By around nine minutes, the damage is severe. After 10 minutes, survival is unlikely because brain damage is too great.
Performing CPR correctly can help preserve more brain function. That requires knowing how to give high-quality chest compressions. Doing so is critical because you want this person to have a chance to live a quality life after this event.
CPR on small children is different. The normal force of chest compression on an adult applied to an infant would do great harm. At the same time, not using adequate force for an adult or older child would be insufficient to support blood flow.
In formal CPR training, you learn how to define an infant, child, or adult for the purposes of CPR and where to adapt your method.
As a quick reference:
- Infant = 0-2 years
- Child = Up to puberty, which will vary among children (around 11 for girls and 12 for boys)
- Adult = After puberty
Knowing When CPR Is Needed
If you’re a bystander with no medical training, then you may not know how to effectively determine when to start CPR. In a CPR training course, you’ll learn what to look for.
2021 ILCOR guidelines continue to emphasize the importance of beginning CPR as soon as possible. So, as a general rule, if you suspect someone needs CPR because they’re unresponsive or gasping for air, you should begin CPR. If the person you’re giving CPR stops you with words or body language, that’s generally your best sign that they don’t need it.
Although they could be choking, in that case, your knowledge of first aid for choking would come in very handy. You’ll find a free 100% online CPR, AED, and First Aid course here. That lead
us to the next point.
A Broader Understanding of First Aid
Medical emergencies can take many shapes:
- Chemical exposure
- Allergic reactions
- Severe asthma
- Bee stings
- Neck injuries
- Uncontrolled bleeding
CPR is important, as chances are you’ll need to administer it to someone, probably a loved one, in your lifetime. But you’re much more likely to need to manage an event that requires first aid several times in your life. These events can be life-threatening, like choking or anaphylactic shock. Or they may simply be a matter of reducing pain until a medical professional can examine the person.
Either way, every high school student up through adulthood needs to know First Aid.
What’s the Purpose of CPR and First Aid Certification?
We’ve established that you can perform CPR without formal training, so you also don’t have to become CPR certified. You can take a course for free online. You might also find a free course offered at a local high school, medical facility, civic center, or workplace.
Isn’t it great to know you can choose whether or not to get certified! And considering that this is a personal choice, here are some reasons to take that extra step to get certified in CPR and first aid.
CPR Is a Valuable Work Skill
Many people choose to go ahead and take that test to get certified because a CPR certificate looks great on your resume. When all else is equal, employers like to hire people who they can verify have CPR and first aid training.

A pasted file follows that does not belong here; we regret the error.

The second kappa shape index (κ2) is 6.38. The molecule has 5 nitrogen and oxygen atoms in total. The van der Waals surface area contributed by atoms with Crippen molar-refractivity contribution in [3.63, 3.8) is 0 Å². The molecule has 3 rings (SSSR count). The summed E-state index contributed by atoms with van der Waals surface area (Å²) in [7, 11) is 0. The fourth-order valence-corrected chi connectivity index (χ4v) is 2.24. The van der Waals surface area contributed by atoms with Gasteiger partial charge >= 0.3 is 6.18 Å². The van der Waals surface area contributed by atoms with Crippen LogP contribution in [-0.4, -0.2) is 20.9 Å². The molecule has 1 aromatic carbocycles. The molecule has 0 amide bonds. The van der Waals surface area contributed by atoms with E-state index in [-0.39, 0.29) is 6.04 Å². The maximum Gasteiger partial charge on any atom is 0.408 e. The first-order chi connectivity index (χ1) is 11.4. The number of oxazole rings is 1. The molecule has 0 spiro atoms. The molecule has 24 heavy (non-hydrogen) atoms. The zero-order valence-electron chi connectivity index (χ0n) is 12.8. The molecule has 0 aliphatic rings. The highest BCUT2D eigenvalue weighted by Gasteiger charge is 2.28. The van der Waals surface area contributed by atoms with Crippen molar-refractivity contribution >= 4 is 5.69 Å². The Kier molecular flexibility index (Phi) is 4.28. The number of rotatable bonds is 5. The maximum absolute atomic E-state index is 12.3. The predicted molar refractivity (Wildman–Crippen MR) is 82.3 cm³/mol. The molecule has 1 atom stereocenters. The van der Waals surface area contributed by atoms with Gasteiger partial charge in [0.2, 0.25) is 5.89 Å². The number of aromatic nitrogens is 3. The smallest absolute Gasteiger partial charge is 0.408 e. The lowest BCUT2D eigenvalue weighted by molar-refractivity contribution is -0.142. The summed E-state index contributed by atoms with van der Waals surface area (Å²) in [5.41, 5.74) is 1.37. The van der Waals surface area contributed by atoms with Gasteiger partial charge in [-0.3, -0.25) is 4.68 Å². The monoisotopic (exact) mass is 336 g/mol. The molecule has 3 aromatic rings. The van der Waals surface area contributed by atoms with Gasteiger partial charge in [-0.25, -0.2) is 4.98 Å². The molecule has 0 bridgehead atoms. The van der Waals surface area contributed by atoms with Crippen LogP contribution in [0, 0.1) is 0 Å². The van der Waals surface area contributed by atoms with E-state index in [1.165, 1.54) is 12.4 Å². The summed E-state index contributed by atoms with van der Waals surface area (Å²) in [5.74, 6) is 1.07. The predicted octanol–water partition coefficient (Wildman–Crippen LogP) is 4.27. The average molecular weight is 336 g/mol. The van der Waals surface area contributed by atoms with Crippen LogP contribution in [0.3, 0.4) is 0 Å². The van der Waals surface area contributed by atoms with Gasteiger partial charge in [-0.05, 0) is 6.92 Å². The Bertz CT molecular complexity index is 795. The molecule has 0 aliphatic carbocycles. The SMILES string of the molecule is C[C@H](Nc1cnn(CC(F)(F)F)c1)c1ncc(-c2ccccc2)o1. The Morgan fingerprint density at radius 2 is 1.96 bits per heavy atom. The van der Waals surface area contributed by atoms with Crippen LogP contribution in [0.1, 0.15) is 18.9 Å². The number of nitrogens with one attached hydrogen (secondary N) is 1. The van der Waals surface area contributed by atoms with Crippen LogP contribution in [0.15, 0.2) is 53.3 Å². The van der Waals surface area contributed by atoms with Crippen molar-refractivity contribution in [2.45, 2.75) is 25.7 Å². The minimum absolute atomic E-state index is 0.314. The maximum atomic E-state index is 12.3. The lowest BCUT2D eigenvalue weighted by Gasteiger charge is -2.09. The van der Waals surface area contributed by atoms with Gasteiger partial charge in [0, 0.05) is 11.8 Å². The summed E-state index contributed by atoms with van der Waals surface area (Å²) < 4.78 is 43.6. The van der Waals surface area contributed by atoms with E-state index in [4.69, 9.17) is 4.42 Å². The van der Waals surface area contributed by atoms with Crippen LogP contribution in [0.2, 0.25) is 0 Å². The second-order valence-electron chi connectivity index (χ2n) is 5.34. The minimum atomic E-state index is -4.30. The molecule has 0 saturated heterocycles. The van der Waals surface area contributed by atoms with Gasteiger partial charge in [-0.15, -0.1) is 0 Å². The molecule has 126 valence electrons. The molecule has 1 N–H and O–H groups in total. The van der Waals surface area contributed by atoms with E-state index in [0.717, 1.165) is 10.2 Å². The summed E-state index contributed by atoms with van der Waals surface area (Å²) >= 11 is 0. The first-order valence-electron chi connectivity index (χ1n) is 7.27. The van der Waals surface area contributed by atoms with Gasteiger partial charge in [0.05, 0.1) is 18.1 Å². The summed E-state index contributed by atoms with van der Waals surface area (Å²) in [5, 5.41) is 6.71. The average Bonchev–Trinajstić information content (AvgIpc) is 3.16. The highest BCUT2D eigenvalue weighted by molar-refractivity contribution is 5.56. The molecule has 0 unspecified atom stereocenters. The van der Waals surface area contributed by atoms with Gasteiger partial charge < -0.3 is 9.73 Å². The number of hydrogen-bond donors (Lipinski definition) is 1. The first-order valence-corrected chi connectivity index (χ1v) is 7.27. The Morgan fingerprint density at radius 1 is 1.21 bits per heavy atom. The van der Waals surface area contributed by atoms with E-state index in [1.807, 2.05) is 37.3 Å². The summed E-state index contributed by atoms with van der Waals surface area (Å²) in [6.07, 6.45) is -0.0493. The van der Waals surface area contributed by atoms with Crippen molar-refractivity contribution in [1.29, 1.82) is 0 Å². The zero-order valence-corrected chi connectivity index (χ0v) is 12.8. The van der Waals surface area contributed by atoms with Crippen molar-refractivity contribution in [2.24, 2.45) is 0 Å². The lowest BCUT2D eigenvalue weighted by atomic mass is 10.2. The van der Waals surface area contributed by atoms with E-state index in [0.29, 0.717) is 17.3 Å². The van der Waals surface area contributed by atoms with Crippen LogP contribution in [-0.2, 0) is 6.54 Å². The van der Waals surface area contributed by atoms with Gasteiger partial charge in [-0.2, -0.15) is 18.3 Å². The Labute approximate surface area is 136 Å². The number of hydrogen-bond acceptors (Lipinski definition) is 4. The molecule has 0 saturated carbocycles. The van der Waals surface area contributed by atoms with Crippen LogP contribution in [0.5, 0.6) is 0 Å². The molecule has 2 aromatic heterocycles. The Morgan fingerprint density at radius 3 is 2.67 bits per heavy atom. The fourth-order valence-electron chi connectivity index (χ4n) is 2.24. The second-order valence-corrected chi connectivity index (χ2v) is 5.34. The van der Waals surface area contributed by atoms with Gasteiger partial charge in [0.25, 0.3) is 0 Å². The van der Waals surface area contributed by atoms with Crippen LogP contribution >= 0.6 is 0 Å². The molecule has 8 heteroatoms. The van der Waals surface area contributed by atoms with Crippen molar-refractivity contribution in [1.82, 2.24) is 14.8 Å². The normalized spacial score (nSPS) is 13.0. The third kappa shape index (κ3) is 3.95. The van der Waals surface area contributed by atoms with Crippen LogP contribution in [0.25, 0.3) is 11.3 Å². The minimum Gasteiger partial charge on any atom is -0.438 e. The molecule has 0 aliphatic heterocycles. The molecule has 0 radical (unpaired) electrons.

Like good people skills or computer skills, CPR is a work skill and a valued one.
This makes the workplace a safer place to work.
Getting certified also shows personal initiative and commitment to lifelong learning. This may influence promotion and pay rate discussions that could lead to career advancement.
Some of the top workplaces where CPR certification would be very enticing to your employer include:
- Senior Centers
- Home health / Hospice
- Dental offices
- Home service providers (HVAC, landscaping)
- Law enforcement
- Emergency services
- Entertainment venues
- Any customer-facing business
Make it official within your family. You’re CPR certified. This not only has a physical impact on your family health but can also provide peace of mind to those in your family who may have life-threatening health conditions like:
- Heart disease
- Respiratory diseases
- Food allergies
Your certificate can deliver great comfort to your aging parents or grandparents. With you around, they’re less likely to see their lives cut short by a cardiac event.
Proof of What You Know
No one can legitimately say you don’t know CPR. You have proof in the form of a certificate.
Let’s face it. There’s something to be said when someone else recognizes your accomplishments and can verify that you’ve completed CPR training and know what you’re doing.
If you have a medical license such as EMT or Nursing, then you may need Continued Medical Education Credits (CME) to maintain your license. For CPR training to count toward CME, you would need to take the test and get the certificate.
Why Aren’t More People Getting CPR Training?
Given the importance of CPR training, you might be shocked to find that 54% of people in the US do not know CPR in any form, according to a Cleveland Clinic study. Far fewer have actually had CPR training or obtained CPR certification.
Only 17% know that hand-only CPR (without mouth-to-mouth) has been proven as regular CPR for adults
Many people don’t realize how important CPR training is until they’re in one of these life-threatening situations. During an emergency, it’s too late to get that training so you can confidently save a life.
Others can’t find the time or don’t want to spend a whole Saturday in a high school gym learning CPR.
So it’s important to get the word out. You can learn CPR online in a Joint Commission-compliant course that teaches you all of the ILCOR-Approved CPR and First Aid methods.
These courses allow you to go at your own pace, and taking a course is 100% free. Simply complete the course, and at the end, you can choose if you want to take the step of getting certified. It’s up to you.
Have you already taken such a course? Share your experience with us.